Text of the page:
Application Deadlines

Master of Science in Marketing >

For Fall 2016 Entry:

Available: August 1st, 2015
Deadline: January 4th, 2016


Master of Science in Financial Economics >

For Fall 2016 Entry:

Available: August 1st, 2015
Deadline: January 4th, 2016


Master of Science in Management Science and Engineering >

For Fall 2016 Entry:
To be determined


Available 8/1/15
Sept 2016

Deadline: 01/05/16

MS Marketing
Deadline: 01/04/16

MS Financial Economics
Deadline: 01/04/16


Doctoral Program News

Young Alumni Balseiro wins George B. Dantzig Dissertation Award

At the 2014 Informs national meeting, Santiago Balseiro was honored for his work in "Competition and Yield Optimization in Ad Exchanges". We congratulate Santiago on his accomplishment.

Read More Here

Ethan Rouen wins Deloitte Doctoral Fellowship in Accounting

The Deloitte Foundation has awarded $25,000 grants to 10 top accounting Ph.D. candidates through the Deloitte Foundation’s annual Doctoral Fellowship program. Given to students who plan to pursue academic careers upon graduation, the award will support the 2015 recipients’ final year of coursework and the subsequent year to complete their doctoral dissertation.

Read More Here

Honigsberg featured in Ideas at Work

The August issue of Ideas at Work features research that doctoral candidate Colleen Honigsberg led in conjunction with Sharon Katz.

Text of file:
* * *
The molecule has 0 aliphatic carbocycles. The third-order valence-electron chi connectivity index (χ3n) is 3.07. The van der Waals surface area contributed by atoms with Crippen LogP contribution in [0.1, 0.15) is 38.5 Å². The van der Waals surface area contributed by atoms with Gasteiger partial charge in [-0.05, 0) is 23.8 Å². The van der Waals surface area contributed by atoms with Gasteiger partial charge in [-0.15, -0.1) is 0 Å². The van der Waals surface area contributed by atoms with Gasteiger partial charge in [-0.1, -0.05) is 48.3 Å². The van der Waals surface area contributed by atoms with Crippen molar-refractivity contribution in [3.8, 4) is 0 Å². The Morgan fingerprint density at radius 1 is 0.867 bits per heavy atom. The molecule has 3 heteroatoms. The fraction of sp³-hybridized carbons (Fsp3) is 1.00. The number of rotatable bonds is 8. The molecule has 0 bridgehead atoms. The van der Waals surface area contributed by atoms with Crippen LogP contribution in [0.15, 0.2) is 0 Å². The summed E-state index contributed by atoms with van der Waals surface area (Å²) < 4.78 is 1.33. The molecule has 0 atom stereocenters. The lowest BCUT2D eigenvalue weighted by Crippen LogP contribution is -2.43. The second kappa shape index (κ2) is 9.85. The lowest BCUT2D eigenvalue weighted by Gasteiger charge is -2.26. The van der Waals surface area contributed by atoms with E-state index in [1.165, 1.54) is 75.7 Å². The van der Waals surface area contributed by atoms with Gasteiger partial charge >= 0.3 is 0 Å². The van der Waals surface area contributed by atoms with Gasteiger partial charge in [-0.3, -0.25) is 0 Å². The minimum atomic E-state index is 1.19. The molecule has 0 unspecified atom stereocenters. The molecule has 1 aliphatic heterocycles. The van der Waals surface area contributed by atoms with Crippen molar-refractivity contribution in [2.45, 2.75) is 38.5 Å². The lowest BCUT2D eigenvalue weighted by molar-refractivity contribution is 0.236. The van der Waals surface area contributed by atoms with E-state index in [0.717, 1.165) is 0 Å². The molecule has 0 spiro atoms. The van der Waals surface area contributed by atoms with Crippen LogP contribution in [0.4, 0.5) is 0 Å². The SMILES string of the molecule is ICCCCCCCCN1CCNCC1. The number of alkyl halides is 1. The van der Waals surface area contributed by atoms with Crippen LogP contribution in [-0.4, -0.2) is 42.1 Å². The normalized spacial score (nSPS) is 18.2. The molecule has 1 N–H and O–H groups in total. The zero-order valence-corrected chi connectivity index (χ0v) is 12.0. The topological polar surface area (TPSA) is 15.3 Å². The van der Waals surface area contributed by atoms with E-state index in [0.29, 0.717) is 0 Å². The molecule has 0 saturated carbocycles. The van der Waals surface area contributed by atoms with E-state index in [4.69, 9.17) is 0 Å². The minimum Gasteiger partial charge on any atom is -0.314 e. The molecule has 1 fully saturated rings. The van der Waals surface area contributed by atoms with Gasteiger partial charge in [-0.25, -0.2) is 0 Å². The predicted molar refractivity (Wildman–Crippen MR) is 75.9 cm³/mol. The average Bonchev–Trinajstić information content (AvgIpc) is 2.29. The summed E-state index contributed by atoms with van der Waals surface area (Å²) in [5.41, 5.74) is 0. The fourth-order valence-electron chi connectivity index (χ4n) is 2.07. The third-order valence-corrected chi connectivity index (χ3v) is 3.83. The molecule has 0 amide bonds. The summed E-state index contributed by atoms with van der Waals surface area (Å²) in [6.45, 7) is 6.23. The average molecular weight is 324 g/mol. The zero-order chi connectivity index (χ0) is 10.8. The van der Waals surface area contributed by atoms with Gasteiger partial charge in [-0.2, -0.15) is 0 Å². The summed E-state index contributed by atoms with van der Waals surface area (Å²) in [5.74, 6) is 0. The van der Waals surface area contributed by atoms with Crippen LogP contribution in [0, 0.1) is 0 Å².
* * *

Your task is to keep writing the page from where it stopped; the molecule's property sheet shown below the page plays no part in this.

Read More about Colleen

Wazlawek featured in Ideas at Work

Abbie Wazlawek's joint research with Professor Daniel Ames is featured in the June 24th, 2014 edition of Ideas at Work

Read More about Abbie

Ethan Rouen featured in Ideas at Work

Ethan Rouen's joint research with Professor Dan Amiram is featured in the May 15th, 2014 edition of Ideas at Work

Read More about Abbie

Rivas Wins Fellowship

The PhD program is proud to congratulate Miguel Duro Rivas, who was awarded the Nasdaq Educational Foundation Doctoral Dissertation Fellowship.

Read More about Miguel

Wong wins Deloitte Fellowship

We are proud to announce that Yu Ting (Forester) Wong is one of the recipients of the 2014 Deloitte Foundation Doctoral Fellowship in Accounting.

Read More About Yu Ting >

The PhD Program Congratulates John Yao

PhD student John Yao was a finalist in the 2013 M&SOM (Manufacturing & Service Operations Management) student paper competition.

Read More About John >

Honigsberg Named Postdoctoral Fellow

The PhD program is proud to congratulate Colleen Honigsberg, who was named the Postdoctoral Fellow in Corporate Governance at the Millstein Center at Columbia Law School in October 2013

Read More about Colleen >


Check Application Status

Students listening to classroom lecture

Once you've submitted your application, you can login and track your status by using the link below.

Check Status